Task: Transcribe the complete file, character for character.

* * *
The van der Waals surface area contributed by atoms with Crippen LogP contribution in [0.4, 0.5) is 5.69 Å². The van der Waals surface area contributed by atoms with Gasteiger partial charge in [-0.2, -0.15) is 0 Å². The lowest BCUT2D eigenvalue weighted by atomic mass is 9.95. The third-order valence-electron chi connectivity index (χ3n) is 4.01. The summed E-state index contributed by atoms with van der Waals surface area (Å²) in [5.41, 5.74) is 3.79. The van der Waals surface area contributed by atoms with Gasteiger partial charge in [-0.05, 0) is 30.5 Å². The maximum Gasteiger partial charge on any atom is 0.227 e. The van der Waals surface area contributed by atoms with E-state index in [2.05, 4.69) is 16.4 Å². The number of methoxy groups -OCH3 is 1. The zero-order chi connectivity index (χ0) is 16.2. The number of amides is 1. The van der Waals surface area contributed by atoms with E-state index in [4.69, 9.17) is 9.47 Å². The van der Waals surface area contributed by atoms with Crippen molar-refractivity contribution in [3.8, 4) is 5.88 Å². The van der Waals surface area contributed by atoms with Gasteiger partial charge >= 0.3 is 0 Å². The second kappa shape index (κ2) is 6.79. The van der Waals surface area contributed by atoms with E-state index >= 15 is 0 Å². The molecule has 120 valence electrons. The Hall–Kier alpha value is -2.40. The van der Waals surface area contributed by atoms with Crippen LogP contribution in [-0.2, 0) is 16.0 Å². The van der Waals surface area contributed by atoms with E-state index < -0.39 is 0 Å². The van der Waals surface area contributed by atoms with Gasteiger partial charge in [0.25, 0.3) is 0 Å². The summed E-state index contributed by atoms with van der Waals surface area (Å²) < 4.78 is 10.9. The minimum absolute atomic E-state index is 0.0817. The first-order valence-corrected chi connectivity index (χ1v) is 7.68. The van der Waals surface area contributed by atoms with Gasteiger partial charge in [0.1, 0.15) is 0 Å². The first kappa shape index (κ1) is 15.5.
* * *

The van der Waals surface area contributed by atoms with Crippen LogP contribution in [0.4, 0.5) is 5.69 Å². The van der Waals surface area contributed by atoms with Gasteiger partial charge in [-0.2, -0.15) is 0 Å². The lowest BCUT2D eigenvalue weighted by atomic mass is 9.95. The third-order valence-electron chi connectivity index (χ3n) is 4.01. The summed E-state index contributed by atoms with van der Waals surface area (Å²) in [5.41, 5.74) is 3.79. The van der Waals surface area contributed by atoms with Gasteiger partial charge in [-0.05, 0) is 30.5 Å². The maximum Gasteiger partial charge on any atom is 0.227 e. The van der Waals surface area contributed by atoms with E-state index in [2.05, 4.69) is 16.4 Å². The number of methoxy groups -OCH3 is 1. The zero-order chi connectivity index (χ0) is 16.2. The number of amides is 1. The van der Waals surface area contributed by atoms with E-state index in [4.69, 9.17) is 9.47 Å². The van der Waals surface area contributed by atoms with Crippen molar-refractivity contribution in [3.8, 4) is 5.88 Å². The van der Waals surface area contributed by atoms with Gasteiger partial charge >= 0.3 is 0 Å². The second kappa shape index (κ2) is 6.79. The van der Waals surface area contributed by atoms with E-state index >= 15 is 0 Å². The molecule has 120 valence electrons. The Hall–Kier alpha value is -2.40. The van der Waals surface area contributed by atoms with Crippen LogP contribution in [-0.2, 0) is 16.0 Å². The van der Waals surface area contributed by atoms with E-state index < -0.39 is 0 Å². The van der Waals surface area contributed by atoms with Gasteiger partial charge in [0.25, 0.3) is 0 Å². The summed E-state index contributed by atoms with van der Waals surface area (Å²) < 4.78 is 10.9. The minimum absolute atomic E-state index is 0.0817. The first-order valence-corrected chi connectivity index (χ1v) is 7.68. The van der Waals surface area contributed by atoms with Gasteiger partial charge in [0.1, 0.15) is 0 Å². The first kappa shape index (κ1) is 15.5.